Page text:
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Understanding Equine Vision

Updated on March 7, 2013

How Horses See The World

Understanding how horses see the world is very important when working with them. Their vision is not the same as ours, and it is very important to remember this fact every time you ride or handle a horse. Working with the limitations (and perks) of equine vision involves thinking about where you stand and how you move. However, it rapidly becomes second nature to the experienced equestrian.

The Structure Of A Horse's Eye

Next time you're with a horse, take a look at one of its eyes. Equine eyes are, of course, large, and it is easy to see how they are put together.

Most horses have brown eyes. Some have blue eyes. Horses that carry the champagne gene have amber or gold eyes. When a white marking crosses the eye it can result in a parti-colored eye with blue and brown parts.

The key thing to pay attention to, however, is the pupil. Human pupils are almost perfectly circular. Cat pupils are well known for closing to vertical slits. The horse's pupil is roughly oblong shaped and horizontal. It actually looks as if it was sketched rather than carefully drawn.

This horizontal pupil is also seen in antelopes, wildebeest, and other plains-dwelling herbivores. The area of most detailed vision is shaped the same as the pupil, more or less. The horse's eye is designed to provide the best visual accuracy along the horizon, from which predators would approach. (Lions, in contrast, have circular pupils like ours, and this is typical for plains carnivores).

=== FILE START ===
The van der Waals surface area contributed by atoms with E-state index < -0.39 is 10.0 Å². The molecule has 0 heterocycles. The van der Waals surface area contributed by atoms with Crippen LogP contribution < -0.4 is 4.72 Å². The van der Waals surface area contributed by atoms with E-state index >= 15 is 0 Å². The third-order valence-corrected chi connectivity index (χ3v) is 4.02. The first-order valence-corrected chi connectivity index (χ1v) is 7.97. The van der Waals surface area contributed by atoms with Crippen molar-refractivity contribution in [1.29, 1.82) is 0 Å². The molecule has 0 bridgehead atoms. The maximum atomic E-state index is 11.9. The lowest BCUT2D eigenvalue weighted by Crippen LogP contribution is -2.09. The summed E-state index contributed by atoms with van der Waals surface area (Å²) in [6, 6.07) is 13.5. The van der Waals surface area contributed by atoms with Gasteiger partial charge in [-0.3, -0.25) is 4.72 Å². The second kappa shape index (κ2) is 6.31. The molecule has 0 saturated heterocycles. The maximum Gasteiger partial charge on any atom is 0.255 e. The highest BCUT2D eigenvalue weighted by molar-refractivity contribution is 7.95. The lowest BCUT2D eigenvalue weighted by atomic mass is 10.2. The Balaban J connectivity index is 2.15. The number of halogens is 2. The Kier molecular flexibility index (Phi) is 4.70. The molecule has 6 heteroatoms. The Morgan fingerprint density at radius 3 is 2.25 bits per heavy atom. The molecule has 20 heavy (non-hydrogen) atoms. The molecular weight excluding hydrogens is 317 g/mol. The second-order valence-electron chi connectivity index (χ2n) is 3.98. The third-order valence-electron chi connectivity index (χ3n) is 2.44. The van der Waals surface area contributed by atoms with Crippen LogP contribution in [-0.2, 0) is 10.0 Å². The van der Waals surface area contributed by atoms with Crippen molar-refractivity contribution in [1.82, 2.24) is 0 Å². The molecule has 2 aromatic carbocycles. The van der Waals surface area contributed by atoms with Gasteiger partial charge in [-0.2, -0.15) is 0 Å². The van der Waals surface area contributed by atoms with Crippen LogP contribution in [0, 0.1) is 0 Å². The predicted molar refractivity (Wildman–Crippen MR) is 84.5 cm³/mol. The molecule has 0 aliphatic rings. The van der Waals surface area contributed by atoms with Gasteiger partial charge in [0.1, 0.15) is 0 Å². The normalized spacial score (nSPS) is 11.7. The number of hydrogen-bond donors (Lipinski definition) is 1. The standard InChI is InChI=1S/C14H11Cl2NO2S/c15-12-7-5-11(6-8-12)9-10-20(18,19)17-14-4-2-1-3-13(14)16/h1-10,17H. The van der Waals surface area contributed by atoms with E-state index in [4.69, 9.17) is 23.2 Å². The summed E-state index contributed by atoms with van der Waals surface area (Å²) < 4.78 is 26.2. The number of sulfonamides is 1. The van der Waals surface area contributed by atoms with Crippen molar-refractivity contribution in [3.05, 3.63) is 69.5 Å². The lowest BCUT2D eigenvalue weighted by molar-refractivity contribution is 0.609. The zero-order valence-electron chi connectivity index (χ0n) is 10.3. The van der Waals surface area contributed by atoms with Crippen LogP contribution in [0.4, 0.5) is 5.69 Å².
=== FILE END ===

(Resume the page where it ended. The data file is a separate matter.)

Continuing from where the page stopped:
A Horse's Visual Range

Our own visual range covers almost a full hemisphere directly in front of us. Our visual focus is also directly in front. This is typical for predators (including most omnivores). To see behind us, we have to turn around. We have a narrow, focused visual range.

Our equine companions, however, are prey animals and herbivores. They need to be able to perceive danger from all angles. Because of this, horses have a wide, dispersed visual range. A horse's eyes are set on the sides of the head.

Horses have monocular vision with limited depth perception extending through almost 360 degrees. Each eye covers its own side, and to see behind them, a horse merely has to turn their head slightly to one side. However, they only have a very narrow cone of binocular vision that covers an area that begins about one to two feet in front of the nose and goes straight ahead.

It's necessary to work around the horse's visual range in two ways.

First of all, horses have two blind spots. One of them is directly behind the horse, including whatever is on its back. To see behind itself, a horse has to look over its shoulder or raise its head so high its nose is above its ears (yes, horses can do this, but you don't want them doing it while you're riding them. It's uncomfortable at best and I know somebody who ended up with a broken nose from unexpected contact between her face and the horse's neck). This is why you do not approach a horse from directly behind. They can't see you coming and might be startled and even kick. If stepping behind a horse is necessary, always make sure the horse can track you by non-visual means - keep a hand on the horse's hindquarters and talk to it so it knows it is you there, not that annoying barn cat. The second blind spot is a small cone in front of the nose. Because of this, you should not walk straight up to a horse from the front and pet its nose - they will probably spook. Approach from a slight angle so they can see you.